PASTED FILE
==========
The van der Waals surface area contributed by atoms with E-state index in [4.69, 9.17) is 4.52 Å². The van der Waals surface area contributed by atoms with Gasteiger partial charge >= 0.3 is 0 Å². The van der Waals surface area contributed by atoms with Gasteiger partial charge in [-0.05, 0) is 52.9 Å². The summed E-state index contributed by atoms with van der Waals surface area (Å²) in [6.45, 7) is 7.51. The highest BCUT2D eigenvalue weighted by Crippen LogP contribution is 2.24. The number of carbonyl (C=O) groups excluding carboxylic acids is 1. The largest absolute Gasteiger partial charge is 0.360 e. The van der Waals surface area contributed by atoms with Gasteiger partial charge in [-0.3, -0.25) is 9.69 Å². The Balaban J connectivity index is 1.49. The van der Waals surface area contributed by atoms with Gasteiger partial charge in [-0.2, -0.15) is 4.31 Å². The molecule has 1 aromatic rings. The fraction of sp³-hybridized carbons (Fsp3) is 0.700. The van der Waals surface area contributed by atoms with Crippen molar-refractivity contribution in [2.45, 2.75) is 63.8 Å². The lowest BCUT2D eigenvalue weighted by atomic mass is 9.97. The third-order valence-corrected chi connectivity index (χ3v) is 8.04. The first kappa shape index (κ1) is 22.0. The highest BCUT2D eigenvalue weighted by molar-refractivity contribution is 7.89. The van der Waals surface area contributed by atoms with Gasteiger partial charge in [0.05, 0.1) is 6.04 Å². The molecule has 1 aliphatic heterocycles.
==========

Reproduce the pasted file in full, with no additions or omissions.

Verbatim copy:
The van der Waals surface area contributed by atoms with E-state index in [4.69, 9.17) is 4.52 Å². The van der Waals surface area contributed by atoms with Gasteiger partial charge >= 0.3 is 0 Å². The van der Waals surface area contributed by atoms with Gasteiger partial charge in [-0.05, 0) is 52.9 Å². The summed E-state index contributed by atoms with van der Waals surface area (Å²) in [6.45, 7) is 7.51. The highest BCUT2D eigenvalue weighted by Crippen LogP contribution is 2.24. The number of carbonyl (C=O) groups excluding carboxylic acids is 1. The largest absolute Gasteiger partial charge is 0.360 e. The van der Waals surface area contributed by atoms with Gasteiger partial charge in [-0.3, -0.25) is 9.69 Å². The Balaban J connectivity index is 1.49. The van der Waals surface area contributed by atoms with Gasteiger partial charge in [-0.2, -0.15) is 4.31 Å². The molecule has 1 aromatic rings. The fraction of sp³-hybridized carbons (Fsp3) is 0.700. The van der Waals surface area contributed by atoms with Crippen molar-refractivity contribution in [2.45, 2.75) is 63.8 Å². The lowest BCUT2D eigenvalue weighted by atomic mass is 9.97. The third-order valence-corrected chi connectivity index (χ3v) is 8.04. The first kappa shape index (κ1) is 22.0. The highest BCUT2D eigenvalue weighted by molar-refractivity contribution is 7.89. The van der Waals surface area contributed by atoms with Gasteiger partial charge in [0.05, 0.1) is 6.04 Å². The molecule has 1 aliphatic heterocycles.